Interprocess comunication

Oscar Benjamin oscar.benjamin at bristol.ac.uk
Thu Jun 7 18:25:20 CEST 2012


On 7 June 2012 17:04, Julio Sergio <juliosergio at gmail.com> wrote:

> I'm trying to call an external process to filter some of my data, i.e., I'm
> trying to pass some information to the called process, and have this
> information
> back transformed. I started testing with the linux 'cat' command, in this
> way:
>
>
> ->>> import subprocess as sp
> ->>> p = sp.Popen(["cat"],stdin=sp.PIPE,stdout=sp.PIPE,close_fds=True)
> ->>> (fi,fo) = (p.stdin, p.stdout)
> ->>> fi.write("SOMETHING\n")
> ->>> fi.flush()
> ->>> fo.readline()
> 'SOMETHING\n'
> ->>> fi.write("OTHER\n")
> ->>> fi.flush()
> ->>> fo.readline()
> 'OTHER\n'
> ->>> fi.write("NEXT\n")
> ->>> fi.flush()
> ->>> fo.readline()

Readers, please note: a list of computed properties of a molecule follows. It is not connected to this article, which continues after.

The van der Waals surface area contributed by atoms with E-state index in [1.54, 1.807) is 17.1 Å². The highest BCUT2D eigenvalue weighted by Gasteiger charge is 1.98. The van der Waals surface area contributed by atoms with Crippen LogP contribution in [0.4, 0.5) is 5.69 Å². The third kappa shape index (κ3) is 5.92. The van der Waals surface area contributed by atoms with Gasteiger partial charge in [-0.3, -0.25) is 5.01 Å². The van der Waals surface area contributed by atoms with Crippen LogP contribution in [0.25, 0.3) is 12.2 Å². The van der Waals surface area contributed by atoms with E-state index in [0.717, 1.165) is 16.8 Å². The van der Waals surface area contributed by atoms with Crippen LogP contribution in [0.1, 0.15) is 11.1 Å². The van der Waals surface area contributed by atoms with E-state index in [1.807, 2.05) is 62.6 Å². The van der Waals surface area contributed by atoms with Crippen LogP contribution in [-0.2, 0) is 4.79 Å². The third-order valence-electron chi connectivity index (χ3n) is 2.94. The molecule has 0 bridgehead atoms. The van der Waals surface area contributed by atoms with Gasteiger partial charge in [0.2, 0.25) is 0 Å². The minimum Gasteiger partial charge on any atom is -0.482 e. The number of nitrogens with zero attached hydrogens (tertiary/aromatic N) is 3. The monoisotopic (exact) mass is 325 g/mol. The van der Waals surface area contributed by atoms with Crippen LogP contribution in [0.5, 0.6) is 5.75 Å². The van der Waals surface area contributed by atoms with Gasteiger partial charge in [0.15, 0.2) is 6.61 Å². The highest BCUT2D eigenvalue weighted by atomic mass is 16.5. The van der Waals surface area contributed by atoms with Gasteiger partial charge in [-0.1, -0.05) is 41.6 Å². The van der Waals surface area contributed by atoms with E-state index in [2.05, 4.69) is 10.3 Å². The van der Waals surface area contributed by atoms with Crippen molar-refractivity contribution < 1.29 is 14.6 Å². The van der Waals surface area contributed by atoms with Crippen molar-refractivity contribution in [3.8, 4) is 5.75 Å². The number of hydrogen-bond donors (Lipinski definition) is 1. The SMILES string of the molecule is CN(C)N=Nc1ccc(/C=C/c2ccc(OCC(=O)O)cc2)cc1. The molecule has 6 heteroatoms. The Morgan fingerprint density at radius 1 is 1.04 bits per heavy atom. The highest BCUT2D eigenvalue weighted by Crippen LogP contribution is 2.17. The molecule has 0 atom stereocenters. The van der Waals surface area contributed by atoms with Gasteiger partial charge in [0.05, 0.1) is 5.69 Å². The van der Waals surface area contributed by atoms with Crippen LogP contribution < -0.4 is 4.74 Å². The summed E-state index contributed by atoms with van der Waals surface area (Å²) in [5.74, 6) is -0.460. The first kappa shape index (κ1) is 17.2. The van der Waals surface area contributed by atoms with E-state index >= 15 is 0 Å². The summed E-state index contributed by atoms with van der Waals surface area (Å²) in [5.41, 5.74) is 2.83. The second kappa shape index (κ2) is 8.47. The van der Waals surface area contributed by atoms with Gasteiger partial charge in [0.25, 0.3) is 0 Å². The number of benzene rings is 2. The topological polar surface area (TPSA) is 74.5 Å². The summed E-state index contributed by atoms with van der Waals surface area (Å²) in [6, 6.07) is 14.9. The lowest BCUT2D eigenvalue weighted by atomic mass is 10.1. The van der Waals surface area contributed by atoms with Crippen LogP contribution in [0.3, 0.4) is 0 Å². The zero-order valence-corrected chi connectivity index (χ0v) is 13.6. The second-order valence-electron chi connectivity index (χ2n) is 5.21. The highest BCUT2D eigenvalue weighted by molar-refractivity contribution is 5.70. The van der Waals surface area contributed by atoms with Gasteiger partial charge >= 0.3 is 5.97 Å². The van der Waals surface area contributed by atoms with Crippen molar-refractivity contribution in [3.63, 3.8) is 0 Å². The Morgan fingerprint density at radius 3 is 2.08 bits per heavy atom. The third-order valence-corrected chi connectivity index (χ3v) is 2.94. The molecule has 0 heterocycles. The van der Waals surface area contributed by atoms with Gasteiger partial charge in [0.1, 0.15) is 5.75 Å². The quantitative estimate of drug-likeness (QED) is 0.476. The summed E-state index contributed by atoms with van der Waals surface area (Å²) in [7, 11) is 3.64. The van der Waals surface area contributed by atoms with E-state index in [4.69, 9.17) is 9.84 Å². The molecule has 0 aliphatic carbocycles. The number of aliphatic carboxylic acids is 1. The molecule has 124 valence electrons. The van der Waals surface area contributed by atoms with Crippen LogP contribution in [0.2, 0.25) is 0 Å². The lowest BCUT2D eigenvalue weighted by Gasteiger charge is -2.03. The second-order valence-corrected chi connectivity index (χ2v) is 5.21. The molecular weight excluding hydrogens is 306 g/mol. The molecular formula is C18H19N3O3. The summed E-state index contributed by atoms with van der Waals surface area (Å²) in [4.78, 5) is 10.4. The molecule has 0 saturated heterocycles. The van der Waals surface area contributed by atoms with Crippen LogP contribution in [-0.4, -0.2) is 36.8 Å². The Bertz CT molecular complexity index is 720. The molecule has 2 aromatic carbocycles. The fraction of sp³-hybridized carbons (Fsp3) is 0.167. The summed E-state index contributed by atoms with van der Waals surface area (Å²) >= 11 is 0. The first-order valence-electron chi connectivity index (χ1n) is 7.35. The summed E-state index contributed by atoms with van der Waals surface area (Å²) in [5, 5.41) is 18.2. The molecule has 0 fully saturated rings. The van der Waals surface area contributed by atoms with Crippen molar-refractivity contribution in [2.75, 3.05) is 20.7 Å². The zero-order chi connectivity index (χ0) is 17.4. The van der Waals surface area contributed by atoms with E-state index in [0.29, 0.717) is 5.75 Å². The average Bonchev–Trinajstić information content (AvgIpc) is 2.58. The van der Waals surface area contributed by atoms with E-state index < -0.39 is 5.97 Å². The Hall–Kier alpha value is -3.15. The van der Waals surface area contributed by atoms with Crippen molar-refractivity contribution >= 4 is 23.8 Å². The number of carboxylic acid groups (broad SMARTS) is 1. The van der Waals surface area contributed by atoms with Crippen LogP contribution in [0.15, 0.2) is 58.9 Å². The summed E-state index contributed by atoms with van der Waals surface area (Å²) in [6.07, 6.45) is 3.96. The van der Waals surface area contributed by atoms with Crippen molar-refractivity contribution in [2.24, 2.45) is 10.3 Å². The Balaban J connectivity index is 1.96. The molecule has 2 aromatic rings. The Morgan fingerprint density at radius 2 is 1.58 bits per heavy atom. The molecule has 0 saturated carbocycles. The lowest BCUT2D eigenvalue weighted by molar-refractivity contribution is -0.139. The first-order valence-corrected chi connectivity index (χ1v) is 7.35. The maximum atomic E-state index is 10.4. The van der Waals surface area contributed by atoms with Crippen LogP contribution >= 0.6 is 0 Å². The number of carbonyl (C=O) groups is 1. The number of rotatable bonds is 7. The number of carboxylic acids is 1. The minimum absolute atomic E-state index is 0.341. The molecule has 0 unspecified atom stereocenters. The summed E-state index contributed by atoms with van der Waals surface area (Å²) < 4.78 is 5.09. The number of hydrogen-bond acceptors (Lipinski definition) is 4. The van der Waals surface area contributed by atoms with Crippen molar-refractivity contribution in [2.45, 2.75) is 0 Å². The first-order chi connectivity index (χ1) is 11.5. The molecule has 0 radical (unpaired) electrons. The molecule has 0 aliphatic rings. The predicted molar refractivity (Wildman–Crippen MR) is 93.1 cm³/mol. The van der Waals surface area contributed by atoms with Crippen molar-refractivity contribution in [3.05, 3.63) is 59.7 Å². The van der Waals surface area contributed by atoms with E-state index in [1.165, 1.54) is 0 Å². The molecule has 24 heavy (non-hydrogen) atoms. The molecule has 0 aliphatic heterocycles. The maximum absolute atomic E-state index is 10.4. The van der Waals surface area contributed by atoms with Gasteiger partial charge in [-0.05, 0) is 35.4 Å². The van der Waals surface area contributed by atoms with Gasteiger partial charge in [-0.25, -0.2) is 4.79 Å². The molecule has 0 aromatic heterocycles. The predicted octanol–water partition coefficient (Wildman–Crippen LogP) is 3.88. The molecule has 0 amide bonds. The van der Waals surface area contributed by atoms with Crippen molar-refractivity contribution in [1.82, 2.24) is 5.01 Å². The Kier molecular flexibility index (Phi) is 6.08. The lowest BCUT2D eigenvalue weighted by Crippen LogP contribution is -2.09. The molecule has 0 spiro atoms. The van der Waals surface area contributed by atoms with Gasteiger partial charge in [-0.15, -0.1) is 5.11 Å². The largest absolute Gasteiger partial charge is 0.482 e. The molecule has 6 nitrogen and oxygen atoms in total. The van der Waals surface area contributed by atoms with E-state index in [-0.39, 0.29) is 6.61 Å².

> 'NEXT\n'
> ->>> fi.write("NEXT1\n")
> ->>> fi.flush()
> ->>> s = fo.readline()
> ->>> s
> 'NEXT1\n'
>
> Up to this point it worked as expected. However, when I tryied with the
> methods
> that write and read several lines, apparently the process got stalled:
>
> ->>> fi.writelines(["uno\n","dos\n","tres\n"])
>
->>> fi.flush()
>
->>> s = fo.readlines()
>

The readlines() method is intended to read an entire file and split it into
lines, so it blocks until EOF is found. If you want to use readlines(), you
should first close the subprocesses stdin:

>>> fi.writelines(["uno\n","dos\n","tres\n"])
>>> fi.flush()
>>> fi.close()
>>> s = fo.readlines()

Although now you can no longer use the subprocess for reading or writing.
If that is not what you want in your actual problem then you'll need to
avoid readlines().


> .
> .
> .
>
> Do you have any comments on this?
>
> Thanks,
>
>  --Sergio
>
>
> --
> http://mail.python.org/mailman/listinfo/python-list
>
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